In the second section, the Indigenous theory of ‘survivance’ is explored by artists such as Red Star and Galanin. Survivance is a term coined by Anishinaabe scholar and cultural theorist Gerald Vizenor to describe the resistance and presence of Indigenous people in the face of attempted cultural and physical genocide. In Red Star’s Catalogue Number 1941.30.1, the multidisciplinary artist incorporates archival prints of Indigenous items, revering the objects and honouring them as artworks; the past living on within the new.
In the final section, Nation, artists reflect on the multiplicity that is a community, asking us to consider “what it is to feel at home in a far without the Indian,” reflects Wilson. “American identity is often dependent on binary, oppositional tensions between self and other; without the Indian, there is no Cowboy,” he adds. “We have always been here, and continue to be. Many of the works bring this truth to the forefront, presenting a rupture, an alternative vision of the world that we must contend with.”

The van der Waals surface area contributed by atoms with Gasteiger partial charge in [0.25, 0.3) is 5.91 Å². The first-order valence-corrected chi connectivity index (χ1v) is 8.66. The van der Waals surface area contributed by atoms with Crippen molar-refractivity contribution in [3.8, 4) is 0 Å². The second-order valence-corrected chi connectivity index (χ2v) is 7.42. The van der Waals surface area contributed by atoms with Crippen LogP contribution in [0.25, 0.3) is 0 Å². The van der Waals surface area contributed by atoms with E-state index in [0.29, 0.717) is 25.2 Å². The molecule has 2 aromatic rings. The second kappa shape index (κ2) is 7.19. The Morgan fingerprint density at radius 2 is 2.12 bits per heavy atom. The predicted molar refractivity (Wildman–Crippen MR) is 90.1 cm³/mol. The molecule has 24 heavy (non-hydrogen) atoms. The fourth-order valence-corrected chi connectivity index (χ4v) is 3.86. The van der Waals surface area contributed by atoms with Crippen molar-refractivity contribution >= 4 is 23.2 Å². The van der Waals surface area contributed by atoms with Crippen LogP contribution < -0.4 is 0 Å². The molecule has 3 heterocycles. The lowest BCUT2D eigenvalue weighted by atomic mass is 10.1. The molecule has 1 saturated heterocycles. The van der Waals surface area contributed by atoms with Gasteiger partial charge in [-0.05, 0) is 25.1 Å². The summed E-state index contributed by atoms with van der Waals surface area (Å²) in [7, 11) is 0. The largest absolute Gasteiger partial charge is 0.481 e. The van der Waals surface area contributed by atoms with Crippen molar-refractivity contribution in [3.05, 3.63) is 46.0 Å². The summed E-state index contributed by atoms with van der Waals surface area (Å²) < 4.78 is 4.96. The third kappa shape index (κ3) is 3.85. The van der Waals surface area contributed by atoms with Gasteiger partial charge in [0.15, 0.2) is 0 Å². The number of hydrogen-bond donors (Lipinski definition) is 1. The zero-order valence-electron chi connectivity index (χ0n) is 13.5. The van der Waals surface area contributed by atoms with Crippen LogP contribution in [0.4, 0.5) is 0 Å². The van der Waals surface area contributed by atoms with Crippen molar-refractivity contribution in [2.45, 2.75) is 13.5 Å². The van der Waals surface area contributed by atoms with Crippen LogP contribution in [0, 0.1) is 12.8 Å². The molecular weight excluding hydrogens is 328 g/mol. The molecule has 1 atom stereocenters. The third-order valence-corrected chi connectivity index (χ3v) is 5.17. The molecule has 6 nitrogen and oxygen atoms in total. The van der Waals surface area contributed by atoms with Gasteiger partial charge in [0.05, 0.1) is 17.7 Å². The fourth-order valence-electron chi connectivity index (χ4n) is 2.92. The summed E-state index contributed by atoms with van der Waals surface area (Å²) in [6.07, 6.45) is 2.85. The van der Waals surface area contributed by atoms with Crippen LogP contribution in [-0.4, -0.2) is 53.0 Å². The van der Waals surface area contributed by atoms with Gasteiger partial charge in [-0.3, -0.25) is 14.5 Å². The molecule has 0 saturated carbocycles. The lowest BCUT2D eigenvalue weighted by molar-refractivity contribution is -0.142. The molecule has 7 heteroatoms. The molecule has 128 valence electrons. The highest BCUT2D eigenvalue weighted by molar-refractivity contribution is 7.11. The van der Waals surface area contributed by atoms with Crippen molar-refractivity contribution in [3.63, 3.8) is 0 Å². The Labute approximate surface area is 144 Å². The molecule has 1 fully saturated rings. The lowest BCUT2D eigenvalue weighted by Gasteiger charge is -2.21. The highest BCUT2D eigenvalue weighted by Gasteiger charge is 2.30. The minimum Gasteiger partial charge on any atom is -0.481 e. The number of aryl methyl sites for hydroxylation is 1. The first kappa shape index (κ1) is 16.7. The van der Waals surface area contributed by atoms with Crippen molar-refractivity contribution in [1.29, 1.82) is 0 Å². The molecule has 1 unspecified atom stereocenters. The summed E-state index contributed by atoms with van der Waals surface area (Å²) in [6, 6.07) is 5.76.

Wilson and Rohrbach describe the exhibition, and the subsequent book, as a “platform for truth-telling”. By collating the work of individual artists into a survey show, a new collective story unfolds. Wilson adds: “Telling our story and bearing witness is central to Indigenous cultures. This project is but one of many steps towards reconciliation.”